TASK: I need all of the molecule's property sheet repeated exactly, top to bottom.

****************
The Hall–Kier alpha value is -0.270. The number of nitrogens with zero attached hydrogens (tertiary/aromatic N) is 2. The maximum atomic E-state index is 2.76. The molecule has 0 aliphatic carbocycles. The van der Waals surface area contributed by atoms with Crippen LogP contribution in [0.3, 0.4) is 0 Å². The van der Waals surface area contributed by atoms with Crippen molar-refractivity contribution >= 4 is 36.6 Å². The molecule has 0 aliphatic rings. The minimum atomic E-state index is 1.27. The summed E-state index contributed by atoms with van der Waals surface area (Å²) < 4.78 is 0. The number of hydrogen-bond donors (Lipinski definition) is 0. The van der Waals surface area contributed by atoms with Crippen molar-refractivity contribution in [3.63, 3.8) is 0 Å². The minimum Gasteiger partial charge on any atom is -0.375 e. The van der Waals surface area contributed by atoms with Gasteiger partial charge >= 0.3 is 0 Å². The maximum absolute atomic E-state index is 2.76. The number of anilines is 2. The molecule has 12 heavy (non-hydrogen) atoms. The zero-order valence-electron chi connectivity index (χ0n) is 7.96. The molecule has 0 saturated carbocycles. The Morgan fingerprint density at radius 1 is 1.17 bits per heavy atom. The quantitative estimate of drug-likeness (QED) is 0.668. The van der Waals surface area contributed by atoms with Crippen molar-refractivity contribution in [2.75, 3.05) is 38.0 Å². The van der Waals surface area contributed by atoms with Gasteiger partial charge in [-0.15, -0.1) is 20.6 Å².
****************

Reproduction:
The Hall–Kier alpha value is -0.270. The number of nitrogens with zero attached hydrogens (tertiary/aromatic N) is 2. The maximum atomic E-state index is 2.76. The molecule has 0 aliphatic carbocycles. The van der Waals surface area contributed by atoms with Crippen LogP contribution in [0.3, 0.4) is 0 Å². The van der Waals surface area contributed by atoms with Crippen molar-refractivity contribution >= 4 is 36.6 Å². The molecule has 0 aliphatic rings. The minimum atomic E-state index is 1.27. The summed E-state index contributed by atoms with van der Waals surface area (Å²) < 4.78 is 0. The number of hydrogen-bond donors (Lipinski definition) is 0. The van der Waals surface area contributed by atoms with Crippen molar-refractivity contribution in [3.63, 3.8) is 0 Å². The minimum Gasteiger partial charge on any atom is -0.375 e. The van der Waals surface area contributed by atoms with Gasteiger partial charge >= 0.3 is 0 Å². The maximum absolute atomic E-state index is 2.76. The number of anilines is 2. The molecule has 12 heavy (non-hydrogen) atoms. The zero-order valence-electron chi connectivity index (χ0n) is 7.96. The molecule has 0 saturated carbocycles. The Morgan fingerprint density at radius 1 is 1.17 bits per heavy atom. The quantitative estimate of drug-likeness (QED) is 0.668. The van der Waals surface area contributed by atoms with Crippen molar-refractivity contribution in [2.75, 3.05) is 38.0 Å². The van der Waals surface area contributed by atoms with Gasteiger partial charge in [-0.15, -0.1) is 20.6 Å².